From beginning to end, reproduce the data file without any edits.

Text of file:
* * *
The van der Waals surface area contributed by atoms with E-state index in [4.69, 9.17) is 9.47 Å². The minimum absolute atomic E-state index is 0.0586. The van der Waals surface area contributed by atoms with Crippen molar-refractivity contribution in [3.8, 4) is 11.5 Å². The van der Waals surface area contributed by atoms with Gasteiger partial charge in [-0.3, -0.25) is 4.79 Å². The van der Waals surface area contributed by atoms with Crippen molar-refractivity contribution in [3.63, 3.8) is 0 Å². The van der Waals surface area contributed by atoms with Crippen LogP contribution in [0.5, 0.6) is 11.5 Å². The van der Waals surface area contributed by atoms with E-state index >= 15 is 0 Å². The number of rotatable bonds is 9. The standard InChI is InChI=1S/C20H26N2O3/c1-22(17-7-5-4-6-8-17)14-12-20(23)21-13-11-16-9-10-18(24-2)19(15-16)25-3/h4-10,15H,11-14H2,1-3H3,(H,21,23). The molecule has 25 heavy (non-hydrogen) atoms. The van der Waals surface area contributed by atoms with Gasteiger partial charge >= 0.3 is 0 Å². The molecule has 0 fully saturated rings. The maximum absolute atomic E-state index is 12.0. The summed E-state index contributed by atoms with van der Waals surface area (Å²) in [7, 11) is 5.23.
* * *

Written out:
The van der Waals surface area contributed by atoms with E-state index in [4.69, 9.17) is 9.47 Å². The minimum absolute atomic E-state index is 0.0586. The van der Waals surface area contributed by atoms with Crippen molar-refractivity contribution in [3.8, 4) is 11.5 Å². The van der Waals surface area contributed by atoms with Gasteiger partial charge in [-0.3, -0.25) is 4.79 Å². The van der Waals surface area contributed by atoms with Crippen molar-refractivity contribution in [3.63, 3.8) is 0 Å². The van der Waals surface area contributed by atoms with Crippen LogP contribution in [0.5, 0.6) is 11.5 Å². The van der Waals surface area contributed by atoms with E-state index >= 15 is 0 Å². The number of rotatable bonds is 9. The standard InChI is InChI=1S/C20H26N2O3/c1-22(17-7-5-4-6-8-17)14-12-20(23)21-13-11-16-9-10-18(24-2)19(15-16)25-3/h4-10,15H,11-14H2,1-3H3,(H,21,23). The molecule has 25 heavy (non-hydrogen) atoms. The van der Waals surface area contributed by atoms with Gasteiger partial charge >= 0.3 is 0 Å². The molecule has 0 fully saturated rings. The maximum absolute atomic E-state index is 12.0. The summed E-state index contributed by atoms with van der Waals surface area (Å²) in [7, 11) is 5.23.